In the Seventies and Eighties, the Mafia ruled New York City with apparent impunity. Murder, drugs, money laundering and racketeering were widespread. The police were chasing their tails trying to keep up. Five mafia families presided over the lawlessness; their bosses were well-known celebrities, covered widely in the press. But the police couldn’t find a way of prosecuting any of them: they were cunning and remote, ordering henchmen to do their bidding without ever getting their own hands dirty. Cops could arrest Mafia soldiers for individual crimes but bosses would always find willing replacements to step straight into the void. And so the criminality never stopped.
That was until a lawyer and professor called G Robert Blakey helped develop the Racketeer Influenced and Corrupt Organizations (RICO) laws, designed specifically to prosecute criminal overlords for the collective crimes of their accomplices. RICO had existed for almost a decade before FBI agent Jim Kossler woke up to how it could help bring down the New York Mafia. His fellow agents had long since given up hope of ever being able to penetrate the mob’s cast-iron conspiracy of silence. Blakey hosted a Mafia-busting residential seminar for federal agents and a light was switched on. With a renewed zeal and optimism, Kossler and his colleagues undertook an ambitious mission to arrest the heads of the five families and, effectively, bring down the mob.
Fear City is a three-episode documentary series on Netflix that tells the story with the sort of suspense you’d usually expect from scripted drama. The access and detail is remarkable. Yes, there are a couple of ex-mobsters giving their side of the story (strangely, they explain that the gangsters had a grudging respect for their FBI counterparts, acknowledging that “they had their jobs to do, just like we had ours”). These wise-guys live up to every trope that Martin Scorsese has familiarised us with over the years: from the accents to the clothes to the overblown shrugs. GoodFellas really wasn’t exaggerating.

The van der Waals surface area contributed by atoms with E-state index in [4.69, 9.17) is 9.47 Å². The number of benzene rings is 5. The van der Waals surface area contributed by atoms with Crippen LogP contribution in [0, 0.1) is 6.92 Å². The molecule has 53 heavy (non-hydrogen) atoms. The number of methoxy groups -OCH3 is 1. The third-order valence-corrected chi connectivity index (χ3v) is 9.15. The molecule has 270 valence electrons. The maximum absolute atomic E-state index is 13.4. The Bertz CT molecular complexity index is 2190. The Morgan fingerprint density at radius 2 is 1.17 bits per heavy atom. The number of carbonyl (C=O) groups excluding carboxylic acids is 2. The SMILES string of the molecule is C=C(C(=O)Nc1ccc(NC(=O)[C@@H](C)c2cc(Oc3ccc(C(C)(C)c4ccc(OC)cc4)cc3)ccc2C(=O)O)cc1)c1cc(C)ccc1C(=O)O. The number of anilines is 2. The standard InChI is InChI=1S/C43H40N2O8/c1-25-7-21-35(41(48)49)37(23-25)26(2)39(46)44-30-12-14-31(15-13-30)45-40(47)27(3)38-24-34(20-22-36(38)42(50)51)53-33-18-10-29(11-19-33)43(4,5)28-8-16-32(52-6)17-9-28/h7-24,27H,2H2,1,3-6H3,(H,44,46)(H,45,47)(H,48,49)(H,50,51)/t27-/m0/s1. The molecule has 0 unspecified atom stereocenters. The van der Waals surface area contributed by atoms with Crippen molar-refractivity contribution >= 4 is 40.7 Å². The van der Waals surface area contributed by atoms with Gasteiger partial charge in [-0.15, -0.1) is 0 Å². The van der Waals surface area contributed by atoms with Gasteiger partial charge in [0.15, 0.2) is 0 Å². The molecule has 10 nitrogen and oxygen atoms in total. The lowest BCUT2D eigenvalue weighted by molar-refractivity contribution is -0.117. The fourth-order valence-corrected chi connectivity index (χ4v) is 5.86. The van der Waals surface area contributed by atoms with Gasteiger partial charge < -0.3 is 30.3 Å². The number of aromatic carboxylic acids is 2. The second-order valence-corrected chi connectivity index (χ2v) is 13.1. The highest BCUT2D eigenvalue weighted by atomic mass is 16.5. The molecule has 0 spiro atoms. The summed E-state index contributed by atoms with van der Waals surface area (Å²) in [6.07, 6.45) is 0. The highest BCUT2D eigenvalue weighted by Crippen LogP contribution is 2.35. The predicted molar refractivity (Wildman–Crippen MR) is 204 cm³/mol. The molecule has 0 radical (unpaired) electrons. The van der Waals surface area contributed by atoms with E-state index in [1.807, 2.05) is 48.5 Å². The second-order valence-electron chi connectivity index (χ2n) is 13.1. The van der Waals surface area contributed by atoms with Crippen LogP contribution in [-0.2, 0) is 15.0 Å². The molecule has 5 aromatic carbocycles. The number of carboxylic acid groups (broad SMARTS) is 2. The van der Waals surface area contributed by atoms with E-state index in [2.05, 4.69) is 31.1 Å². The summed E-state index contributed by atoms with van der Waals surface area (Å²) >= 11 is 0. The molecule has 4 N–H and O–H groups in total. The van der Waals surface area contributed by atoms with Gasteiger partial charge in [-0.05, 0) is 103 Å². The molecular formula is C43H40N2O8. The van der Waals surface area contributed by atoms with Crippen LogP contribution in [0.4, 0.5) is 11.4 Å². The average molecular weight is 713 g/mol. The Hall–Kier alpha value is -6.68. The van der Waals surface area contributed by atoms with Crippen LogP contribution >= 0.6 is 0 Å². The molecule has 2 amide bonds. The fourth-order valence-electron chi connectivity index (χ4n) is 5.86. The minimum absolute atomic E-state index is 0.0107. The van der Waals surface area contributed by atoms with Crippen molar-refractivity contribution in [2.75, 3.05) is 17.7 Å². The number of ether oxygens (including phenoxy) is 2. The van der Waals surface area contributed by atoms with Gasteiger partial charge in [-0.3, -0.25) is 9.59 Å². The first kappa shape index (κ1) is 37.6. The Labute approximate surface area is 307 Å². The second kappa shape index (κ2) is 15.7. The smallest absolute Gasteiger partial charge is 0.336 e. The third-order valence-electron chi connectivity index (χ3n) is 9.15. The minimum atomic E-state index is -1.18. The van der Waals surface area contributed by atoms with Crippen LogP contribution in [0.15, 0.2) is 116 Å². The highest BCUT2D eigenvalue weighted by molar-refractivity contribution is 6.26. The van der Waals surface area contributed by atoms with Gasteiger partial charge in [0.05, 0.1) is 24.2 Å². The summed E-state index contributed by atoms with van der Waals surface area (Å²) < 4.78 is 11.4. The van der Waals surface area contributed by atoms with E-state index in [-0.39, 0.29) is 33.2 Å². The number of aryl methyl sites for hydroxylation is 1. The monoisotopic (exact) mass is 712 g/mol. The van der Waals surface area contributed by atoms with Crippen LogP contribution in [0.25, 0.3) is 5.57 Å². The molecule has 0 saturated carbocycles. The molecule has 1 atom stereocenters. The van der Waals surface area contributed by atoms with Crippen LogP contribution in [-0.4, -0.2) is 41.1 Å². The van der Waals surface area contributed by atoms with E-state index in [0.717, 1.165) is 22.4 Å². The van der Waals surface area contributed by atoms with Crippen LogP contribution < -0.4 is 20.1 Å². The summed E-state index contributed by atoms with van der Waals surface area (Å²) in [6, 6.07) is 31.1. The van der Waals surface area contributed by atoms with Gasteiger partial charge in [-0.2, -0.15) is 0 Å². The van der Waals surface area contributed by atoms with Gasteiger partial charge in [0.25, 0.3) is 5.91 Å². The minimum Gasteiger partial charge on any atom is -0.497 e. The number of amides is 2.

What’s much less familiar is the cop story. These guys are portrayed in the movies as, at best, two-dimensional irritants on the sidelines of the glamorous lives of the mobsters. Often, we are lulled into regarding them as the bad guys, trying to ruin all the freewheeling fun of the sharp-suited, spaghetti-eating heroes. It’s easy to do. Gangsters represent freedom from society’s fusty shackles; police are the
white-bread, buttoned-down prefects of tedium. In fact, if you don’t root for the gangsters when you’re watching a Mafia movie then, no offence, but you’re probably a bloodless dullard.
But I have to say, it’s hard not to respect the dogged and determined FBI agents in Fear City. Backed by steely-nerved prosecuting attorney Rudy Giuliani, they use an array of fascinating and outlandish surveillance methods akin to the best spy movies to snare the five family bosses who were previously thought untouchable.
Three episodes, tons of drama, murders in trattorias, spy cameras in people’s TV sets and cops you can actually root for: Fear City is the documentary series that’s got the lot.
Fear City is on Netflix now